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Grand Jury Information

Grand jury service is quite different from service on a trial jury (sometimes called a “petit” jury). The following are some of the main differences:

  1. Grand juries decide whether there is enough evidence to charge a person with a crime. They do not decide whether the person is guilty of the crime. If the grand jury decides to charge the person with a crime and the case goes to trial, a trial jury will decide whether the person is guilty of the crime.
  2. A grand jury hears evidence only from the prosecutor, while trial juries hear from both the prosecutor and the defense.
  3. Grand jury proceedings are secret, while most trial jury proceedings are public.
  4. Grand juries are larger than trial juries. There are usually 18 persons on a grand jury, but only six or 12 on a trial jury (depending on the type of crime charged).
  5. Grand jurors typically serve longer terms than trial jurors (up to four months).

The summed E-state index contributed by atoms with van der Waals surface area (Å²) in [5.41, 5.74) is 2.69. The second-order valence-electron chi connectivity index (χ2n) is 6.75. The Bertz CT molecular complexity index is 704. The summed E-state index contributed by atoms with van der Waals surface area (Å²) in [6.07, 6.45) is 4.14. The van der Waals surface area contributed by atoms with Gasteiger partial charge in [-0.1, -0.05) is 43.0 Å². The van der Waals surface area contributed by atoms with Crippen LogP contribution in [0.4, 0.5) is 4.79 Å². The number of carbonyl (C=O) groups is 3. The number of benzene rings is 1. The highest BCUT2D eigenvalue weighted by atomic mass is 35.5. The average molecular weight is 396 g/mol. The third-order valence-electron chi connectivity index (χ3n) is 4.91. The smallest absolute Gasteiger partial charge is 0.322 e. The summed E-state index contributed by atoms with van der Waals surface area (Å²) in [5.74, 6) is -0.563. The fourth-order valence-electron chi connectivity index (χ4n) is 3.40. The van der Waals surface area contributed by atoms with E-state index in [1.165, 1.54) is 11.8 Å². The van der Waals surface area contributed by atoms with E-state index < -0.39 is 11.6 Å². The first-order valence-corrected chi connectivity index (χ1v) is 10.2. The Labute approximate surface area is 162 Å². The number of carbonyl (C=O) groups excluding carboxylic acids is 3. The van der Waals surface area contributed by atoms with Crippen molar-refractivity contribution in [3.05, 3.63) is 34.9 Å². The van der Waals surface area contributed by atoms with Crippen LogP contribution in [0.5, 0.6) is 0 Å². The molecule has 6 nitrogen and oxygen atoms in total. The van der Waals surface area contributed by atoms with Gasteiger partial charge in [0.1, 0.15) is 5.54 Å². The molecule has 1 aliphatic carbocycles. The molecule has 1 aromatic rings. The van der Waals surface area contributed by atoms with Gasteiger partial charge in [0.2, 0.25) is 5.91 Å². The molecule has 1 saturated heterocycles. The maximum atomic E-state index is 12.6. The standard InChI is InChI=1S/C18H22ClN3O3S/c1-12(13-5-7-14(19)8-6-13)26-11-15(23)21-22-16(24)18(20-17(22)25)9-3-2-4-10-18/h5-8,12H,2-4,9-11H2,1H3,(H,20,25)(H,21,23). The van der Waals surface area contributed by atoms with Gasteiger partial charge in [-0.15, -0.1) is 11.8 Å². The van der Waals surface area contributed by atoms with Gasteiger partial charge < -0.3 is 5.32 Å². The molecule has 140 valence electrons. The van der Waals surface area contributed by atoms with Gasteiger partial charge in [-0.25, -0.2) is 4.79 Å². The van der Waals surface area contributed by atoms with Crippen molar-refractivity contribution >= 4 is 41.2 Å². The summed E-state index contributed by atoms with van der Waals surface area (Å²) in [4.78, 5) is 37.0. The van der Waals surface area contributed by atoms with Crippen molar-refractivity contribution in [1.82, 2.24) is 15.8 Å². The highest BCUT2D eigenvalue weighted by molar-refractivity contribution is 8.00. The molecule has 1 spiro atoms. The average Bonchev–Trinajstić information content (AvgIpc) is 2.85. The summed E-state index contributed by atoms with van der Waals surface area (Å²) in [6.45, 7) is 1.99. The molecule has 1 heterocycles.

Serving on a grand jury allows you to take part in providing Alaska’s citizens with one of the most fundamental guarantees in the Alaska Constitution: the guarantee that a person will have to face serious criminal charges only if a panel of private citizens decides there is sufficient evidence to require that person to stand trial.

You do not need special experience, training, or education to serve on a grand jury, but you do need to be fair, impartial, and willing to keep an open mind.

For more information please see the Grand Jury Handbook Adobe Acrobat PDF logo


Rev. 7 March 2013
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